This is the first in a series of profiles of GSA members who are establishing their first independent labs. If you’d like to be considered for a profile, please complete this form on the GSA website.
Assistant Professor, Natural Sciences Department
Baruch College, City University of New York
My lab uses Drosophila as a model system to understand how muscle diversity is achieved throughout development. Like humans, fruit flies have muscles that differ from one another in properties like size, shape, innervation and attachment to tendons; these properties are important for each muscle’s specific function. During my postdoc, I conducted a screen for genes that were enriched in subsets of muscles with shared properties. From the screen, we confirmed and characterized several genes’ roles in muscle development. In my current position, I look forward to following up on some of these “hits” and providing a more in-depth analysis of their mechanisms.
“Whether it’s fly pushing or dissecting yeast tetrads, I love crossing things and analyzing the progeny. And I love teaching others how to cross things – that moment when all the abstract concepts they learned in the classroom all resolve into a clear understanding when they look at a set of replica plates or a pile of flies for the first time – that’s the best.” – Krista Dobi on her favorite parts of science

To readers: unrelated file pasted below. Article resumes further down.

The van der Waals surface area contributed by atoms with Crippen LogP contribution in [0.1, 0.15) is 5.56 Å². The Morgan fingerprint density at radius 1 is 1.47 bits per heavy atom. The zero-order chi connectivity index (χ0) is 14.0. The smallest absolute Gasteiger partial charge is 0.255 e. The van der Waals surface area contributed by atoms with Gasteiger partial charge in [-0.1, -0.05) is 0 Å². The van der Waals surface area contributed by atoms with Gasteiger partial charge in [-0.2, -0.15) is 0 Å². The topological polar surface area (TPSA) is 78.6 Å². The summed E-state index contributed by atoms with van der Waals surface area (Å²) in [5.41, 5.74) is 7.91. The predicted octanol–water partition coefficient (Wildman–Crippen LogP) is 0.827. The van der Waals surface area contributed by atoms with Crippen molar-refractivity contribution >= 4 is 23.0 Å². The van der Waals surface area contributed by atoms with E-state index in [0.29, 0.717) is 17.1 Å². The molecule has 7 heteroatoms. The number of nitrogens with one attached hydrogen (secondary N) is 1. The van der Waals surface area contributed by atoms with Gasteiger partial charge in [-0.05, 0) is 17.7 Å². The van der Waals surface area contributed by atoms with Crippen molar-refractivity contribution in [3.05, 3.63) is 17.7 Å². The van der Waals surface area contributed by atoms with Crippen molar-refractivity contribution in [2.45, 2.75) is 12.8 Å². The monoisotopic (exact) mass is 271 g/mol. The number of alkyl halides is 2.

Role of GSA in your career:
The GSA has been so important for my career in a number of ways. As a DeLill Nasser Award recipient, I was able to attend a small, focused conference, where I had many opportunities to talk to other scientists about our field. The GSA-sponsored conferences – like the fly and yeast meetings I have attended – have been great places to learn about new technologies and resources for my model organism. I initiated a post-doc collaboration at one fly meeting, and am looking forward to taking advantage of the resources for educators now that I teach undergraduates. I served for two years on the GSA Board of Directors as a Junior Board Member representing post-docs, and it was a fantastic opportunity to serve the Genetics community, advocate for trainees and learn about what the GSA does beyond meetings. I think societies like the GSA are important because not only do they provide opportunities for scientists to network and share their data, but they also serve as a strong collective voice advocating for changes to grant and fellowship awards, lobbying for increased research funding, and providing ethical consideration and guidance for scientific research (e.g., publication of the HeLa cell genome as well as related essays in G3).
Previous training experiences:
- Undergraduate – Princeton University, Gavis Lab, Drosophila
- Graduate – Harvard University, Winston Lab, Saccharomyces cerevisiae
- Postdoc – Memorial Sloan Kettering Cancer Center, Baylies Lab, Drosophila
- Intro Bio (Fall 2015)
- Molecular and Cellular Biology (Spring 2016)
Interests outside of work:
Spending time at the shore and reading – mystery novels and science fiction, mostly.
|The views expressed in guest posts are those of the author and are not necessarily endorsed by the Genetics Society of America or its employees.|